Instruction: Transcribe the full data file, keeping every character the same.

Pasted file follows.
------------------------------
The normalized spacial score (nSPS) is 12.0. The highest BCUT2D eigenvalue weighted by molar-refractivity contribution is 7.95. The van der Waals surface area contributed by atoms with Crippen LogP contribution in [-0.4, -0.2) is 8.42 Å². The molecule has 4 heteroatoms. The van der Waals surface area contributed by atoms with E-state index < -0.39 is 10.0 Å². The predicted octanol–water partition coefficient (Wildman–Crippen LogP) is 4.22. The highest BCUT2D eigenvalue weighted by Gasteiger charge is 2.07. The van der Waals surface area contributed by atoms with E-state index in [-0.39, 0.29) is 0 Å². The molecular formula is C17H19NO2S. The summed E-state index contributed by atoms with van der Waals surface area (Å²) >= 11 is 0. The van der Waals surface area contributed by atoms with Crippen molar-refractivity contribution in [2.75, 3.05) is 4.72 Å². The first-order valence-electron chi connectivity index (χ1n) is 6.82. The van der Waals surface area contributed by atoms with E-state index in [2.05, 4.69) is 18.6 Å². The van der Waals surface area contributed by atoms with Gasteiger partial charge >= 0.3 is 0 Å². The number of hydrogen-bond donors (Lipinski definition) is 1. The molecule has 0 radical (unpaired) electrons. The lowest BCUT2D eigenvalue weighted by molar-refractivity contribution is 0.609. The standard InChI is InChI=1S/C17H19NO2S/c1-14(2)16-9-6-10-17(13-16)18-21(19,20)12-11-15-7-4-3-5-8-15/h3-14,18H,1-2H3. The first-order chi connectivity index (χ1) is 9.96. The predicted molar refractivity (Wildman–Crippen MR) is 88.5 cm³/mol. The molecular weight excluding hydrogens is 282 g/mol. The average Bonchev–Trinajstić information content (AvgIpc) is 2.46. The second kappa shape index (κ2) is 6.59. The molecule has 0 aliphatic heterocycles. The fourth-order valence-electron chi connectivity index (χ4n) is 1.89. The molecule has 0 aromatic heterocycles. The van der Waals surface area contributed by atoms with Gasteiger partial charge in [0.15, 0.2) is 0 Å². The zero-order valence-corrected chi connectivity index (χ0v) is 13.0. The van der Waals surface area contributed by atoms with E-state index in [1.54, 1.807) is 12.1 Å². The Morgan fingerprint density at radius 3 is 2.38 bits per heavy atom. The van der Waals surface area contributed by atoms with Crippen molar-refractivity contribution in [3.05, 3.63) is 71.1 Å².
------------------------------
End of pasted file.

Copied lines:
The normalized spacial score (nSPS) is 12.0. The highest BCUT2D eigenvalue weighted by molar-refractivity contribution is 7.95. The van der Waals surface area contributed by atoms with Crippen LogP contribution in [-0.4, -0.2) is 8.42 Å². The molecule has 4 heteroatoms. The van der Waals surface area contributed by atoms with E-state index < -0.39 is 10.0 Å². The predicted octanol–water partition coefficient (Wildman–Crippen LogP) is 4.22. The highest BCUT2D eigenvalue weighted by Gasteiger charge is 2.07. The van der Waals surface area contributed by atoms with E-state index in [-0.39, 0.29) is 0 Å². The molecular formula is C17H19NO2S. The summed E-state index contributed by atoms with van der Waals surface area (Å²) >= 11 is 0. The van der Waals surface area contributed by atoms with Crippen molar-refractivity contribution in [2.75, 3.05) is 4.72 Å². The first-order valence-electron chi connectivity index (χ1n) is 6.82. The van der Waals surface area contributed by atoms with E-state index in [2.05, 4.69) is 18.6 Å². The van der Waals surface area contributed by atoms with Gasteiger partial charge >= 0.3 is 0 Å². The number of hydrogen-bond donors (Lipinski definition) is 1. The molecule has 0 radical (unpaired) electrons. The lowest BCUT2D eigenvalue weighted by molar-refractivity contribution is 0.609. The standard InChI is InChI=1S/C17H19NO2S/c1-14(2)16-9-6-10-17(13-16)18-21(19,20)12-11-15-7-4-3-5-8-15/h3-14,18H,1-2H3. The first-order chi connectivity index (χ1) is 9.96. The predicted molar refractivity (Wildman–Crippen MR) is 88.5 cm³/mol. The molecular weight excluding hydrogens is 282 g/mol. The average Bonchev–Trinajstić information content (AvgIpc) is 2.46. The second kappa shape index (κ2) is 6.59. The molecule has 0 aliphatic heterocycles. The fourth-order valence-electron chi connectivity index (χ4n) is 1.89. The molecule has 0 aromatic heterocycles. The van der Waals surface area contributed by atoms with Gasteiger partial charge in [0.15, 0.2) is 0 Å². The zero-order valence-corrected chi connectivity index (χ0v) is 13.0. The van der Waals surface area contributed by atoms with E-state index in [1.54, 1.807) is 12.1 Å². The Morgan fingerprint density at radius 3 is 2.38 bits per heavy atom. The van der Waals surface area contributed by atoms with Crippen molar-refractivity contribution in [3.05, 3.63) is 71.1 Å².